|Heavyweight (Per 4/15)|
|Light HW (per 4/15)|
|Middleweight (per 4/15)|
|Welterweight (per 4/15)|
|4.||Marc de Bonte|
|70kg (Per 4/15)|
|3.||Robin van Roosmalen|
|65kg (per 1/20)|
This fight is part of a series discussing changes in K-1's clinch rules. I'll be posting fights that demonstrate what fights in different eras of the clinch rule had the potential to look like. The next fight will be post-2005, when "one strike in the clinch" was enforced.
In 2004, the clinch was essentially unchanged from Muay Thai. Fighters could throw as many strikes/ knees as they wanted and it was often used to avoid distance fighting by fighters like Takayuni Kohiruimaki and Yoshihiro Sato. Sato, before joining K-1, had a great career in Muay Thai and full rules Japanese Kickboxing in the AJKF where he utilized knees and elbows to great effect. His build looks similar to that of famous knee fighters of old, like Dieselnoi Chor Thansukarn, who was 188 cm, 6' 2", and fought at 63.5 kg, 140 lb.
In Thailand, Buakaw Por Pramuk had climbed the Lumpini rankings at 135 lb lightweight to no.2 before stopping in deference to a stablemate who held the belt. He competed at 140 lb in Thailand before being invited through Ingram Gym connections to fight in K-1 MAX. Because he moved directly from 63.5 kg to the MAX, he regularly weighs in at 69 kg or 70 kg without cutting weight, while other fighters in the MAX cut the usual 5 to 10 kg. Buakaw was only in the promotion for one year before the rules changed.
Takayuki Kohiruimaki, in 2004, was an up and coming prospect in Japanese K-1, having wins over Kozo Takeda, Hayato, and Mike Zambidis, and Masato (This was very early in both their careers, being both of theirs second bout.). Kohiruimaki changed his name to Taishin in 2008 after coming back from a long, injury-related layoff. He currently has not competed since 2009, the year he won his third J-MAX title. Kohi debuted in 1999 in K-1 and used the clinch and knees as a mainstay of his style.
Keep in mind that most K-1 fights of this era did not look like this. In fact, this is one of very few examples where offensive clinching is decisive. The rules merely allowed matches to potentially look this this. This was the semi-final of the 2004 K-1 MAX Final Tournament. Buakaw wears blue gloves in this bout, Kohi wears red.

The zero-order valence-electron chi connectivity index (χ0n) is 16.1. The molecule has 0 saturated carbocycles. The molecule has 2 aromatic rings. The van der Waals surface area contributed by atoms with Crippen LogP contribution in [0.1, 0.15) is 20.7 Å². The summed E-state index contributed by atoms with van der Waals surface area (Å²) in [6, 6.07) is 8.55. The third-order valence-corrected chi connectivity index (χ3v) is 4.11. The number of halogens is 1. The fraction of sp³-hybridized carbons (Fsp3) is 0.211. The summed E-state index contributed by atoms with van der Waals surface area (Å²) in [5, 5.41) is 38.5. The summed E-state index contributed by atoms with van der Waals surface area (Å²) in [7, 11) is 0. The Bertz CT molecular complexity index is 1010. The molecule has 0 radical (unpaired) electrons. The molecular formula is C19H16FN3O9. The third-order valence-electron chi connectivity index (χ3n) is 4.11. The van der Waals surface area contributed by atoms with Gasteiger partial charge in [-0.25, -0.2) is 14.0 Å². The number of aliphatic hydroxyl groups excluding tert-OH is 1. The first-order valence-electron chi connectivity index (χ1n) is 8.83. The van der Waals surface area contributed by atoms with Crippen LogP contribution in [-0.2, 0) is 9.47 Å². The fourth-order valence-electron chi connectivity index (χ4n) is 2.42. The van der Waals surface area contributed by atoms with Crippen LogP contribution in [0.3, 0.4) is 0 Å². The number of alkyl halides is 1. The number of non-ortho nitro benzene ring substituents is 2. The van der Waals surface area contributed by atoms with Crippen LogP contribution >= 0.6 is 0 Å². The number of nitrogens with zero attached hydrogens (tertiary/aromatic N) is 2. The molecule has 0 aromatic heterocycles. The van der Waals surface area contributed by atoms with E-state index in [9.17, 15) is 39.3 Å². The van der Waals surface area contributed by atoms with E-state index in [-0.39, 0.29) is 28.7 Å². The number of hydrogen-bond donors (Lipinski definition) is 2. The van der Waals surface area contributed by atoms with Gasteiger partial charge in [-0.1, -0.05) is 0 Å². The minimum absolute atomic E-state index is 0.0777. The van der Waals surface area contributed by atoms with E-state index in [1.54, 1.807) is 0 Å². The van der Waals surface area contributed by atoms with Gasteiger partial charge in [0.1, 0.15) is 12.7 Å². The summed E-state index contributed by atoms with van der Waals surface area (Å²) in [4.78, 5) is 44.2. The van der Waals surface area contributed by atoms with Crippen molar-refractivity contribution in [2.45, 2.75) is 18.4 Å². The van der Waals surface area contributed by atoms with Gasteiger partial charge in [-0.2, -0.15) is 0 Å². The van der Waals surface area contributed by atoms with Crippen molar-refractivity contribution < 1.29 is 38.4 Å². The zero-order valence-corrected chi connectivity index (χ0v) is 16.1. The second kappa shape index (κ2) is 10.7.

Thanks to medvedav01 for this video. This fight is a classic destruction. Buakaw Por Pramuk would reign dominant in the K-1 MAX until 2007. His kicking game is widely lauded, but it was his clinch game in the beginning that helped him be as dominant as he was. Many fighters in K-1 tended to rely on their punching skills to win them bouts, and the top fighters at the time, Masato and Albert Kraus found it difficult to maintain punching range with Buakaw because he either kept them at bay with kicks or tied them up in the clinch.
Kohi is the rare fighter who relied on kicks and knees to win bouts, having very explosive leg techniques. He does have a very apparent issue with wilting when under heavy fire, though, which is less obvious here because Buakaw seems to be entirely outclassing him. But you can see it in the way he just gives up when Buakaw takes the clinch and turns away from the punishment.
He put up a strong fight at the beginning of both rounds, scoring on Buakaw with a brutal sweep that looked to really incense him. The fight seemed over once Buakaw opened up with vicious knees, throws, and low kicks. At one point, he lands six or seven kicks and Kohi seems to want out of the fight before long.
This is Buakaw's second fight of the night. He beat John Wayne Parr by extra round decision before and then went on to beat Masato in their rather infamous 2004 bout where the judges awarded an extra round after Buakaw teeped and kicked Masato around for three rounds while Masato landed about one punch combination. In both his bouts with Parr and Masato, Buakaw was able to successfully nullify their advantage in boxing by asserting clinch range.
I must emphasize again that bouts rarely played out like this. Even with permissive clinch rules, bouts tended to play out at kickboxing range. Western fighters did not readily incorporate offensive clinching. After the rule change, certain fighters like Semmy Schilt and Buakaw Por Pramuk had to adjust their styles, some more successfully than others, and fighters stronger outside the clinch benefited greatly. At the time, rumors swirled that the rule change came about when Buakaw Por Pramuk entered the K-1 MAX and displayed such a strong dominance in the clinch. The timing seems to support this, since the rules came the year after he won his first K-1 MAX belt, but no one really knows and, to my knowledge, K-1's stance is that limiting the clinch makes bouts more exciting.
The next bout in the series is Buakaw Por Pramuk vs Virgil Kalakoda in the K-1 2006 final 16. I feature Buakaw again to show how a strong clincher brings in other tools after clinching is limited.